Red Clocks

It’s been a long time since I’ve opened a book and devoured it one sitting, cancelling all other plans for the evening. Leni Zumas (another LZ!) knocked my wool socks off with this well written and closely woven tale of various women in a rainy Oregon coastal town. Each has a distinct voice pointing out her own perspective: the high school teacher who’s writing a biography of a female polar explorer who had to publish her (the explorer’s) work under a colleague’s name in the 1870s—this biographer is also seeking fertility drugs and making a last desperate grab at becoming a single mother since the window for non-marrieds to adopt children is closing; the witch Gin Percival, who helps various women shed their pregnancies now that abortion is also illegal; Gin’s daughter Mattie who was given up for adoption and who now comes seeking Gin’s help with her own unplanned pregnancy (the biographer Ro takes her to a place in Portland after Mattie gets turned back at the Canadian border); and Susan, the wife of a high school French teacher who wants out of her marriage and who has two kids to look after. Of her kids, “they are yipping and pipping… they are rolling and polling and slapping and papping, rompling with little fists and heels on the bald carpet.” From this book I also learned that supermarket bread is made with human hair dissolved in acid as part of a dough conditioner for industrial processing. Yum!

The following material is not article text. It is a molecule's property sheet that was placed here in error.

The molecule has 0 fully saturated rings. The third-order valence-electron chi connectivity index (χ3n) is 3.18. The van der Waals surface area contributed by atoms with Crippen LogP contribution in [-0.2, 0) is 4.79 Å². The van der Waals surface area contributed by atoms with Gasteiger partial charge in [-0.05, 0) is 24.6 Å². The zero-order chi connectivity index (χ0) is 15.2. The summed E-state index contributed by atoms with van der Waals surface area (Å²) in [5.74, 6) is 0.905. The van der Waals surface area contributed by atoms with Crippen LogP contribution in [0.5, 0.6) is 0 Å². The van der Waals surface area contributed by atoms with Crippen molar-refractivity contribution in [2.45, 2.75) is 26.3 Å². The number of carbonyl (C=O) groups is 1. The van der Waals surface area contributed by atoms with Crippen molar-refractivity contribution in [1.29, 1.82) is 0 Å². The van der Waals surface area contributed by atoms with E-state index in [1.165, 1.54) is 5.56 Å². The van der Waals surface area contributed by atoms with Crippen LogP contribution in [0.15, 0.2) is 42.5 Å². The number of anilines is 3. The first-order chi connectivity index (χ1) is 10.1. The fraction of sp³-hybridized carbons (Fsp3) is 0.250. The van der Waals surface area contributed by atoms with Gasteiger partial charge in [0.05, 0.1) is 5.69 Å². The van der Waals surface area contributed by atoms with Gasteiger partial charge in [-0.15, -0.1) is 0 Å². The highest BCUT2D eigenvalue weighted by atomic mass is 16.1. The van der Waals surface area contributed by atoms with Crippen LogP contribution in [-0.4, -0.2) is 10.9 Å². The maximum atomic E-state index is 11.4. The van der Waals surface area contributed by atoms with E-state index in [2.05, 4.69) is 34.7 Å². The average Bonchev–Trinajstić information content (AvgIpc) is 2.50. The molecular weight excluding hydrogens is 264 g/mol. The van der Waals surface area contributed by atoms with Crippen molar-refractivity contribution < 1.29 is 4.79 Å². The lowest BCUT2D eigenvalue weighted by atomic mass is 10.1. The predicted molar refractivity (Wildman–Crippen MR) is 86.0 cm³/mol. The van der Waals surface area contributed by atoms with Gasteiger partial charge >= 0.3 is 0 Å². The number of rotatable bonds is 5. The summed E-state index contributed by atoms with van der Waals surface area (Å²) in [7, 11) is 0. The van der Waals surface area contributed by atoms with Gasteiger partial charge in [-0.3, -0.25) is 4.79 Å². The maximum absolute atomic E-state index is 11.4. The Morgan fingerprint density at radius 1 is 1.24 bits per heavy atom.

Terrific writing, pacing, storytelling, characters.